It’s going to be a while before Nine Mile Road is printed. Progress recently came to a grinding halt, for various reasons. Some of it stems from my personal life, but the majority of it arises from a plethora of typical mental crises experienced by all writers. Trying to combine the elements, characters, and what-have-yous from a short story with such-and-suches from an unfinished manuscript pummeled onto paper by the hacking keystrokes of my bloody fingertips years ago is difficult in itself. Combine that with the need to tell two stories–past and present–simultaneously, and I’m ready to rip my hair out! I want everything to fit together seamlessly, and I want the story to flow. This is my first novel. I want it to sell. I want to impress the reader. I want the reader to hail the story as I have hailed the aforementioned movies.  It is my intention to do this by capturing some of the elements that made these stories so enthralling, so horrific.

Nine Mile Road is coming, I promise, despite the writing process drawbacks. It’s taking me longer than I envisioned, but it’s coming together piece by piece. In the meantime, please consider my short story collection. There’s plenty to keep any reader entertained for some time, and the observant reader may scare up a few clues about the upcoming novel.  And news of the novel’s further progress is likely. Until then, good reading, and keep an eye out and ears open for creepy cars with roaring engines and erratic, threatening behavior! Hallowed ground–run!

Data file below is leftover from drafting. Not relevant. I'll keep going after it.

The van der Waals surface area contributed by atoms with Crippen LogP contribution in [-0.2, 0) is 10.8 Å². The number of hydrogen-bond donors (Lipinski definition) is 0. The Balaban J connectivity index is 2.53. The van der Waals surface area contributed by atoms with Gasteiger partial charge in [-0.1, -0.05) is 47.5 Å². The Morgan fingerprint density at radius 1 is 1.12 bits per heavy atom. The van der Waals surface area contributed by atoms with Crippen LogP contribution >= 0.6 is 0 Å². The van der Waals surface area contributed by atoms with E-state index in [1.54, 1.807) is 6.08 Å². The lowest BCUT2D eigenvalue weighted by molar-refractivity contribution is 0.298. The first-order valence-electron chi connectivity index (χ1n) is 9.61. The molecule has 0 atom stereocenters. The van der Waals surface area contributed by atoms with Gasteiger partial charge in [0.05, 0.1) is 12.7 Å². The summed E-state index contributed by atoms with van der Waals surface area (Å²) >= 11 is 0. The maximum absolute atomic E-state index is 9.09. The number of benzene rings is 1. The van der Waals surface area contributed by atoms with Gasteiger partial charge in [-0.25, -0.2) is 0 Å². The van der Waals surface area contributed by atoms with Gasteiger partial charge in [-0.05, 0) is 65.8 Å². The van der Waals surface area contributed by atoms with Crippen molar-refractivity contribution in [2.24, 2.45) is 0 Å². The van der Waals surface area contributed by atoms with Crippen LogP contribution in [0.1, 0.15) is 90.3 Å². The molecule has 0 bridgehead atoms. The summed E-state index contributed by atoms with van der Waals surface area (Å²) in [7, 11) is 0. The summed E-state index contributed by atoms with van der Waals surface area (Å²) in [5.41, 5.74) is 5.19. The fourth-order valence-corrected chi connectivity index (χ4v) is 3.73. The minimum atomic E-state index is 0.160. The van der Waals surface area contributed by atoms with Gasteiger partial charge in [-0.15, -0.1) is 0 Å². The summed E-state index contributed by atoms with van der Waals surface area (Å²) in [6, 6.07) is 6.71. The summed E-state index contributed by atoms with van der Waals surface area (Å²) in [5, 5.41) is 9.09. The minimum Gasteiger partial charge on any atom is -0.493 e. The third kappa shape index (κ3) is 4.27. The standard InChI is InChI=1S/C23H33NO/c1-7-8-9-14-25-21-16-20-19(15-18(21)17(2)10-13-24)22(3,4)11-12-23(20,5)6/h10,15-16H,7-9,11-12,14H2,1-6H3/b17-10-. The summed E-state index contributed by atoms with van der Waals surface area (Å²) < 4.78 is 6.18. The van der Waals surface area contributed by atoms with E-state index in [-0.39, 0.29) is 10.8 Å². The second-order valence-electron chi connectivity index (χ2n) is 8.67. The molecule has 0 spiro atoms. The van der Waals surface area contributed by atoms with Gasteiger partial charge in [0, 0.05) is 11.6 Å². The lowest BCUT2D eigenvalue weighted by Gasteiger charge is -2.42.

Shadows in the Witching Glass

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February eighth is the official release date of my first collection of short stories entitled, Shadows in the Witching Glass. The title derives its name from “The Witching Glass,” which first appeared in HellBound Books’ The Devil’s Hour (June 2019).

Of the eighteen stories included in this collection, “The Witching Glass” is easily the scariest if I were asked to pick one. It has gotten some good feedback. I know Clark Roberts enjoyed it, anyway. Another story, “A Little Respect,” first published in Death’s Head Press’ Dig Two Graves, Volume 1, garnered some surprising attention. In a review published in Sci-Fi Scary, Sci-Fi & Horror Reviews, News and More, (November 23, 2019), “A Little Respect” was chosen by Suz Jay as one of six favorites out of the anthology’s twenty-two stories. That blew me away, as “A Little Respect” is  one of the very first horror stories I’ve ever written. I had not expected it to do so well.

True, seven of these stories have been previously published elsewhere. Four of them were only ever available in the murky swamps of Smashwords (where your stories and your soul go to die). One is actually available here on this website (for how long, I don’t know). But, five of these tales have never been published anywhere–these are exclusive to this Terror Tract publication. Most of them are older stories, though one, King of the Brownies, was written specifically for this collection, and I’m dying for somebody to read it.

Pre-orders for Shadows in the Witching Glass on Kindle are available right now on Amazon. Becky Narron assures me a paperback version  will be available on the eighth. I crave feedback–like any writer worth his salt–and I’m looking forward to some thorough, if not good reviews. I believe anyone picking up a copy will find one or two stories in my collection they absolutely love, three or four rather fun, and the remaining stories worth their hard-earned money. A jumble of older and newer stories, some ludicrous, some frightening, and some frighteningly ludicrous, this is a novel length-collection at almost 90k words. Give it a look-see, and I hope you enjoy it.

Sincerely,

Thomas S. Gunther